My other friends live in what we call ‘The Cabin’ in the woods somewhere north of Toronto. They are a couple that mean the world to me. We share so many things together, but the greatest gifts are honesty and music. They also have a dog, a Golden Retriever (my favourite breed) who is as gentle as the mist. The dog they had before this one, another Retriever, was as intuitive as any human I have known. He knew how I was feeling and always had a way of comforting me when I was down. We became good buddies. I cried when he died.
We share our stories, drink wine (or beer), play guitars and sing our favourite songs, eat heartily and go for long walks in the woods. On this visit, we sat outside on a lovely, cloudless, warmish April day, a fire blazing, the beer flowing, the stories being told and winged friends of every kind flitting about eating from bowls of seed provided by my good friends. The Retriever lay in the shade, the breeze sang through the trees. It doesn’t get any better than that. For a moment, time stood still. My best friend loved every minute.
On Saturday night, my best fiend and I attended a Pub Night with friends from the High School I attended. Many of them I got to know on Facebook ( a lifeline I shall never diss, as addictive and silly as some of it can be). The evening celebrated the one year anniversary of a radio sports show that is brilliant. I pick it up in England and catch up on all the sports. The two chaps who host the show greeted me like a long-lost friend. We hugged and laughed together and along with everyone else present enjoyed the magnificent tones of another friend who played guitar in front of the weirdest band you ever will have the pleasure of hearing. They never miss a beat. Good times.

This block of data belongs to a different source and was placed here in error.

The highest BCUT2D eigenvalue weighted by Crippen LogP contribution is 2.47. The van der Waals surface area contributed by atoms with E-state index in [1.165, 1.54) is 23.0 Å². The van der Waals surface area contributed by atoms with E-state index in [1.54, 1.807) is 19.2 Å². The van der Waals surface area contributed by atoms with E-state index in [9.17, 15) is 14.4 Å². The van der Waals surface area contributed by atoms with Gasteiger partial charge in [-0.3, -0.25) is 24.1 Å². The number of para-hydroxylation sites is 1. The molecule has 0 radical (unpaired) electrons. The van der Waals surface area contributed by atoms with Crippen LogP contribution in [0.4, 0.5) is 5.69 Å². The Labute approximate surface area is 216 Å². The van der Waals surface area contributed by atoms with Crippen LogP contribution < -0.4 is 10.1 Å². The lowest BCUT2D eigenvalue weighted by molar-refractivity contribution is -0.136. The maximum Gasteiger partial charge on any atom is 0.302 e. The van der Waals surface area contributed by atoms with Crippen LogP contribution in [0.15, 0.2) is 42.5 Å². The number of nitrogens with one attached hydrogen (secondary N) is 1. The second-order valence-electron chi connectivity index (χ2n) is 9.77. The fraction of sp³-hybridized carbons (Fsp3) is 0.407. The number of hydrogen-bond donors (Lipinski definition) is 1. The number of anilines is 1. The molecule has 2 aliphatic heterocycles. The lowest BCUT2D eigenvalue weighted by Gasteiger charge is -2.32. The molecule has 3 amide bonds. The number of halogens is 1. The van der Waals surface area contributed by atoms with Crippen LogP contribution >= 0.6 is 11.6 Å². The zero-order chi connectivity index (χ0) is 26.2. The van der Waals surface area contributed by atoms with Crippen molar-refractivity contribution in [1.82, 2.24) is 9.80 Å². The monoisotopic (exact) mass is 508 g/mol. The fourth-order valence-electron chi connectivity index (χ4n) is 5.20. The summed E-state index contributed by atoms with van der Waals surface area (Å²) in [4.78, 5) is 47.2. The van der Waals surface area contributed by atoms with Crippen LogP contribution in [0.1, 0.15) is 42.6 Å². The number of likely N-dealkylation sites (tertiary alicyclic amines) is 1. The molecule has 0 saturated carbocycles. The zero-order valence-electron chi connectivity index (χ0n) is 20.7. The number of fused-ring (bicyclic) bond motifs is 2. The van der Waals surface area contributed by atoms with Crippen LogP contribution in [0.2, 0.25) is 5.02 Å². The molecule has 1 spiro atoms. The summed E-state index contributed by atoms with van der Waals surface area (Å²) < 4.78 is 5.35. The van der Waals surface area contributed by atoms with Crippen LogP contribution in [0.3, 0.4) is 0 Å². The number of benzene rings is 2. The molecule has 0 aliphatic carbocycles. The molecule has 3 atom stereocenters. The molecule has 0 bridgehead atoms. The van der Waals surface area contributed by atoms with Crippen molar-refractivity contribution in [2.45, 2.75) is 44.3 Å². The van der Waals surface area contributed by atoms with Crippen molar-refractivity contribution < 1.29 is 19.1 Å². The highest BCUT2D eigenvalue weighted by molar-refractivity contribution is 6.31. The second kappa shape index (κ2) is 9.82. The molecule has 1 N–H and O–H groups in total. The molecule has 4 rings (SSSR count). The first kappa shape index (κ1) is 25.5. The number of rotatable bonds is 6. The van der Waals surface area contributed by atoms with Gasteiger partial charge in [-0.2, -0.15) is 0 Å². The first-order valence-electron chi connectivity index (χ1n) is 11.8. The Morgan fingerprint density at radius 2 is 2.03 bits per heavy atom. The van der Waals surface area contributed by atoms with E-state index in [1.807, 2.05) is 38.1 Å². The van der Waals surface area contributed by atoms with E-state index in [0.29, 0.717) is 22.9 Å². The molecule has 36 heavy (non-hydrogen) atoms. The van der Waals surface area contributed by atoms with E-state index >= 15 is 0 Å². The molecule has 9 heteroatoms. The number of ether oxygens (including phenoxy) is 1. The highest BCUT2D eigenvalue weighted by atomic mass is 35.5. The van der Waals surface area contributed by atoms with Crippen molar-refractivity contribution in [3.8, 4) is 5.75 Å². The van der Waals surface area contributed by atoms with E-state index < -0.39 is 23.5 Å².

And still another couple looked after my aunt and uncle while my best friend and I stayed at The Cabin. We dropped them off on our way. I have been friends with both for a long time. My best friend knows them well too. We can see each other infrequently and yet the bonds remain strong. No judgments on either side, just acceptance and mutual respect.
Now….before this gets too maudlin, let me say that old friends can at times exasperate. I know I can drive them crazy with my off-the-wall humour and my scattered mind. My opinions can annoy, just as some of them cause me to shake my head sometimes. But we stay in touch and if one suffers we all suffer. We rejoice in good times and mourn when one of us dies. Maudlin again, but most of us become more sentimental as time passes. I sure do. I shed a few tears every time I said goodbye this past weekend. Two weeks are not enough time to say hello then goodbye. But….it’ll have to do.
So it’s au revoir Canada, once again. See you again some time in the future if the Fates allow. This great country has been my home for most of my life and I shall never forget all that it has given me. Never take it for granted where ever you live in its vast expanse. And, never take your friends for granted….your real friends. They are a precious commodity. If you find yourself in the land of Blighty, please come by….friends that is. If you’re not sure whether you fit into that category and I have only friended you on Facebook, remember this: You are all welcome. But as I often say, “Please, not all at once.” Oh yeah, bring a box of Timbits please.